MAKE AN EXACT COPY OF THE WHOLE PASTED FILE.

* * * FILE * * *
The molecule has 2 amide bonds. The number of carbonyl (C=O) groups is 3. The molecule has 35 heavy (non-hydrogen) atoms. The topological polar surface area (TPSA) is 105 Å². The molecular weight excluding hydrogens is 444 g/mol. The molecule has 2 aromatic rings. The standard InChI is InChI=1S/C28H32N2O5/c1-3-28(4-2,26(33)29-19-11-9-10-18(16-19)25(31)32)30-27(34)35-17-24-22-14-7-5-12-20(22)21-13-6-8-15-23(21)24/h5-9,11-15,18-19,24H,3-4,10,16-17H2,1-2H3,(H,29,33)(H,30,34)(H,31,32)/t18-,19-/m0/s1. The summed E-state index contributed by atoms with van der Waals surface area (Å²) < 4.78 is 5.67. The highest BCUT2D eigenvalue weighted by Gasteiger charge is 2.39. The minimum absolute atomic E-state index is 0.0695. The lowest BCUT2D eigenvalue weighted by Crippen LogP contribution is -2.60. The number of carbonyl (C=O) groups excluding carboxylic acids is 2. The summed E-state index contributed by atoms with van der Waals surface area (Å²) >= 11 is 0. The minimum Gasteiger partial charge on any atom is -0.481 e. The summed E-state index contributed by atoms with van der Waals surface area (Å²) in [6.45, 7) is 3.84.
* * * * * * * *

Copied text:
The molecule has 2 amide bonds. The number of carbonyl (C=O) groups is 3. The molecule has 35 heavy (non-hydrogen) atoms. The topological polar surface area (TPSA) is 105 Å². The molecular weight excluding hydrogens is 444 g/mol. The molecule has 2 aromatic rings. The standard InChI is InChI=1S/C28H32N2O5/c1-3-28(4-2,26(33)29-19-11-9-10-18(16-19)25(31)32)30-27(34)35-17-24-22-14-7-5-12-20(22)21-13-6-8-15-23(21)24/h5-9,11-15,18-19,24H,3-4,10,16-17H2,1-2H3,(H,29,33)(H,30,34)(H,31,32)/t18-,19-/m0/s1. The summed E-state index contributed by atoms with van der Waals surface area (Å²) < 4.78 is 5.67. The highest BCUT2D eigenvalue weighted by Gasteiger charge is 2.39. The minimum absolute atomic E-state index is 0.0695. The lowest BCUT2D eigenvalue weighted by Crippen LogP contribution is -2.60. The number of carbonyl (C=O) groups excluding carboxylic acids is 2. The summed E-state index contributed by atoms with van der Waals surface area (Å²) >= 11 is 0. The minimum Gasteiger partial charge on any atom is -0.481 e. The summed E-state index contributed by atoms with van der Waals surface area (Å²) in [6.45, 7) is 3.84.